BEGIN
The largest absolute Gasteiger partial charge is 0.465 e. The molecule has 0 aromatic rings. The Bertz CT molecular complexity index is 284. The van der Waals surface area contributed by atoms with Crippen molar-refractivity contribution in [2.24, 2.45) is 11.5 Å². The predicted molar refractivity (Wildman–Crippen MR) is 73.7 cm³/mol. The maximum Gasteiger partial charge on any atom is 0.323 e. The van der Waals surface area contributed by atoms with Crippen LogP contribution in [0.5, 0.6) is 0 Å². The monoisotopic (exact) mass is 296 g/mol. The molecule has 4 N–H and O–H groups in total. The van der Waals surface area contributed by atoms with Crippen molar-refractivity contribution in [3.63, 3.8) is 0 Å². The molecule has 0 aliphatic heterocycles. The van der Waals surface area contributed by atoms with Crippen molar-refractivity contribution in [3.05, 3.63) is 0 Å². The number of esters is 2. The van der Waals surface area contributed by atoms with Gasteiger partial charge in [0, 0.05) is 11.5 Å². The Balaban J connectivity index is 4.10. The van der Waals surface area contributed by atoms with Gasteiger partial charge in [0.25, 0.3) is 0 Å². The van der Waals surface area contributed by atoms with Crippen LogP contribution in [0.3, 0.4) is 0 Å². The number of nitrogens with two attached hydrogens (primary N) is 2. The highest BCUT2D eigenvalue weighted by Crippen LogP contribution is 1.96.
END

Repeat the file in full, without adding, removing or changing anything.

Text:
The largest absolute Gasteiger partial charge is 0.465 e. The molecule has 0 aromatic rings. The Bertz CT molecular complexity index is 284. The van der Waals surface area contributed by atoms with Crippen molar-refractivity contribution in [2.24, 2.45) is 11.5 Å². The predicted molar refractivity (Wildman–Crippen MR) is 73.7 cm³/mol. The maximum Gasteiger partial charge on any atom is 0.323 e. The van der Waals surface area contributed by atoms with Crippen LogP contribution in [0.5, 0.6) is 0 Å². The monoisotopic (exact) mass is 296 g/mol. The molecule has 4 N–H and O–H groups in total. The van der Waals surface area contributed by atoms with Crippen molar-refractivity contribution in [3.63, 3.8) is 0 Å². The molecule has 0 aliphatic heterocycles. The van der Waals surface area contributed by atoms with Crippen molar-refractivity contribution in [3.05, 3.63) is 0 Å². The number of esters is 2. The van der Waals surface area contributed by atoms with Gasteiger partial charge in [0, 0.05) is 11.5 Å². The Balaban J connectivity index is 4.10. The van der Waals surface area contributed by atoms with Gasteiger partial charge in [0.25, 0.3) is 0 Å². The van der Waals surface area contributed by atoms with Crippen LogP contribution in [0.3, 0.4) is 0 Å². The number of nitrogens with two attached hydrogens (primary N) is 2. The highest BCUT2D eigenvalue weighted by Crippen LogP contribution is 1.96.